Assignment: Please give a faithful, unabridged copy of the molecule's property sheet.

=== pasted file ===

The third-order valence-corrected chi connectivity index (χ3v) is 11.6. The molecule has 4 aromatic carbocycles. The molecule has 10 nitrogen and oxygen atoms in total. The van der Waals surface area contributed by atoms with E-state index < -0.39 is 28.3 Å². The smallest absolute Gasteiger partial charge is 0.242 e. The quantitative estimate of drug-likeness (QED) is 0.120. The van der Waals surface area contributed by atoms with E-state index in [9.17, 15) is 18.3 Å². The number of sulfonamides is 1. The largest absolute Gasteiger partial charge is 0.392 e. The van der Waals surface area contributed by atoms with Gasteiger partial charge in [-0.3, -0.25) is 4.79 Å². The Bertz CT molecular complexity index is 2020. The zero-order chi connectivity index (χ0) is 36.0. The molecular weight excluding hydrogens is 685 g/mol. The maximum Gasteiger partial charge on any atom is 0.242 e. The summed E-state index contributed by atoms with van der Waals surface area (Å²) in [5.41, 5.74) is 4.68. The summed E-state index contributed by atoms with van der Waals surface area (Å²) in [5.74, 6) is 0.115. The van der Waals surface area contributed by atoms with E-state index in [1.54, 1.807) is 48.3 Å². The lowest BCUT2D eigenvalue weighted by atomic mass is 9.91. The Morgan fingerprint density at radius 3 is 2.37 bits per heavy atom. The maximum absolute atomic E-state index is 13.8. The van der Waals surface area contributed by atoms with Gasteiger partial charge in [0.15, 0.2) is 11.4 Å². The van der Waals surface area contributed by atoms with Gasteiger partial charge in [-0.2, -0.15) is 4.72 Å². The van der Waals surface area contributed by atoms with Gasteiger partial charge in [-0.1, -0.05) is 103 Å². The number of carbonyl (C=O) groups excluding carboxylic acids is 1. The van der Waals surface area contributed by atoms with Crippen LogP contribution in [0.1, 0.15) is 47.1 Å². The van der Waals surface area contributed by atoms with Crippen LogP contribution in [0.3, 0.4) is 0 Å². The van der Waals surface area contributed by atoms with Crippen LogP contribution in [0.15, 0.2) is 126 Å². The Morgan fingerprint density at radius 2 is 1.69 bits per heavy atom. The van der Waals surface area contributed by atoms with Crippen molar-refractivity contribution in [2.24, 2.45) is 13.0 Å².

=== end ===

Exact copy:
The third-order valence-corrected chi connectivity index (χ3v) is 11.6. The molecule has 4 aromatic carbocycles. The molecule has 10 nitrogen and oxygen atoms in total. The van der Waals surface area contributed by atoms with E-state index < -0.39 is 28.3 Å². The smallest absolute Gasteiger partial charge is 0.242 e. The quantitative estimate of drug-likeness (QED) is 0.120. The van der Waals surface area contributed by atoms with E-state index in [9.17, 15) is 18.3 Å². The number of sulfonamides is 1. The largest absolute Gasteiger partial charge is 0.392 e. The van der Waals surface area contributed by atoms with Gasteiger partial charge in [-0.3, -0.25) is 4.79 Å². The Bertz CT molecular complexity index is 2020. The zero-order chi connectivity index (χ0) is 36.0. The molecular weight excluding hydrogens is 685 g/mol. The maximum Gasteiger partial charge on any atom is 0.242 e. The summed E-state index contributed by atoms with van der Waals surface area (Å²) in [5.41, 5.74) is 4.68. The summed E-state index contributed by atoms with van der Waals surface area (Å²) in [5.74, 6) is 0.115. The van der Waals surface area contributed by atoms with E-state index in [1.54, 1.807) is 48.3 Å². The lowest BCUT2D eigenvalue weighted by atomic mass is 9.91. The Morgan fingerprint density at radius 3 is 2.37 bits per heavy atom. The maximum absolute atomic E-state index is 13.8. The van der Waals surface area contributed by atoms with Gasteiger partial charge in [0.15, 0.2) is 11.4 Å². The van der Waals surface area contributed by atoms with Gasteiger partial charge in [-0.2, -0.15) is 4.72 Å². The van der Waals surface area contributed by atoms with Gasteiger partial charge in [-0.1, -0.05) is 103 Å². The number of carbonyl (C=O) groups excluding carboxylic acids is 1. The van der Waals surface area contributed by atoms with Crippen LogP contribution in [0.1, 0.15) is 47.1 Å². The van der Waals surface area contributed by atoms with Crippen LogP contribution in [0.3, 0.4) is 0 Å². The van der Waals surface area contributed by atoms with Crippen LogP contribution in [0.15, 0.2) is 126 Å². The Morgan fingerprint density at radius 2 is 1.69 bits per heavy atom. The van der Waals surface area contributed by atoms with Crippen molar-refractivity contribution in [2.24, 2.45) is 13.0 Å².